Discussion Why was this event called the “opening” of Japan?

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  • Why was this event called the “opening” of Japan?

  • U.S. actions forced Japan to open its country to trade.

  • Why does the image from the Japanese point of view depict ships as monsters?

  • The Japanese fear or dislike the foreigners.

  • Who are the people in the image called “heathens,” from the U.S. point of view?

  • the Japanese

Opening of Japan

  • The word heathen at that time referred to people or cultures that were not Christian. The word carries the negative connotation “uncivilized.” 

  • The reasons for portraying the “opening” of Japan as a religious mission rather than an economic foray to Asia.

Motives for Expansion

  • European Expansion In the late 1800s, European nations established colonies overseas to acquire the raw materials needed to feed their factories. The United States began to develop similar interests.

  • Social Darwinism To justify expansion, some Americans promoted the Social Darwinist idea that only the strongest, most competitive nations survive.

  • Anglo-Saxonism Many Americans insisted that English-speaking (Anglo-Saxon) nations had superior societies. Linked with the concept of Manifest Destiny, this Anglo-Saxonism gave the United States the “right” to expand overseas.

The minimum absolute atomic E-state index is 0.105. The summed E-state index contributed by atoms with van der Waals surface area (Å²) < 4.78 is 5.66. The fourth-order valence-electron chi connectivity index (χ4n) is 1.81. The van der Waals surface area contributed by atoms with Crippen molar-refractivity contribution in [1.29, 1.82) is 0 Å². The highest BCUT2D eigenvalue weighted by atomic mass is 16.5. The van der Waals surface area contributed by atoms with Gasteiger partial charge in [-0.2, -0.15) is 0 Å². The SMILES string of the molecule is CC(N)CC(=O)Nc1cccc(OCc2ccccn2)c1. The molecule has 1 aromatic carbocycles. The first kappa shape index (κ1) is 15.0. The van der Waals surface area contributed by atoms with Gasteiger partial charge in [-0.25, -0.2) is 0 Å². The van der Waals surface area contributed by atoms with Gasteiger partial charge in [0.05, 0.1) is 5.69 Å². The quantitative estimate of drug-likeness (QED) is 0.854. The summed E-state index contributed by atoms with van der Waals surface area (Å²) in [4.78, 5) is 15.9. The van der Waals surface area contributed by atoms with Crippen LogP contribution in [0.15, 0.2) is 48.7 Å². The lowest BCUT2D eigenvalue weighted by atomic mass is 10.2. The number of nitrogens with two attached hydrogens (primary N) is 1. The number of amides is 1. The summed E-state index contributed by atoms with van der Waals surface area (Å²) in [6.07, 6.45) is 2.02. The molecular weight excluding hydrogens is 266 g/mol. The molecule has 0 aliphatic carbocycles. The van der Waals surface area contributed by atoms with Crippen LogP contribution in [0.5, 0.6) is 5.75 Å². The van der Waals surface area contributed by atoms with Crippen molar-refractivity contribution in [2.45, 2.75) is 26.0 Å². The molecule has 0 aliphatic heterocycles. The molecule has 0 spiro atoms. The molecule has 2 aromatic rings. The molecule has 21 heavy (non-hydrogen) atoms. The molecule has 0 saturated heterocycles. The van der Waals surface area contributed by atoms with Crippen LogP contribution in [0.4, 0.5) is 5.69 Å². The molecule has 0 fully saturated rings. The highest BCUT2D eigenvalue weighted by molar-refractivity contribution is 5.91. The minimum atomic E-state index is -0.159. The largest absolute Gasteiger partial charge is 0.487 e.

• Defending U.S. Interests Overseas To defend the nation’s growing interests abroad and to retain access to foreign markets, some Americans urged a buildup of the navy and the acquisition of naval bases overseas.

  • Captain Alfred T. Mahan Mahan, a navy officer, wrote an influential book that argued in favor of a large navy to protect U.S. merchant ships. Powerful senators and government officials strongly supported Mahan’s ideas.

  • Congressional Authorization Congress approved the building of a new navy based in part on Mahan’s ideas, in part on business demand for new markets, and in part on the rising notion that the United States was destined to dominate the world.

  • Why did Americans wish to expand beyond their borders?

  • Some people believed that the United States had a right to expand overseas due to Anglo-Saxonism, and that only the strongest societies would survive under Social Darwinism. Others were attracted by the economic resources and markets available overseas, and wished to have access to those resources through direct control or trade.

U.S. Expansion in the Pacific

  • Navy Sent to Japan Fearful of cultural contamination, Japan restricted trade to the Chinese and Dutch. In 1852 President Millard Fillmore decided to force Japan to trade with the United States by sending a naval expedition to negotiate a trade treaty.

  • Perry Opens Japan In July 1853, Perry’s four U.S. warships sailed into Edo Bay. Their firepower impressed and alarmed the Japanese, who soon signed the Treaty of Kanagawa, which opened Japan to trade with the United States.

  • Refueling Port at Pago Pago To facilitate trade across the Pacific, the United States sought ports at which ships could refuel and resupply. In 1878 the United States obtained permission to build a base on the Samoan island of Pago Pago, whose harbor was one of the best in the South Pacific. Pago Pago became the U.S. protectorate, American Samoa.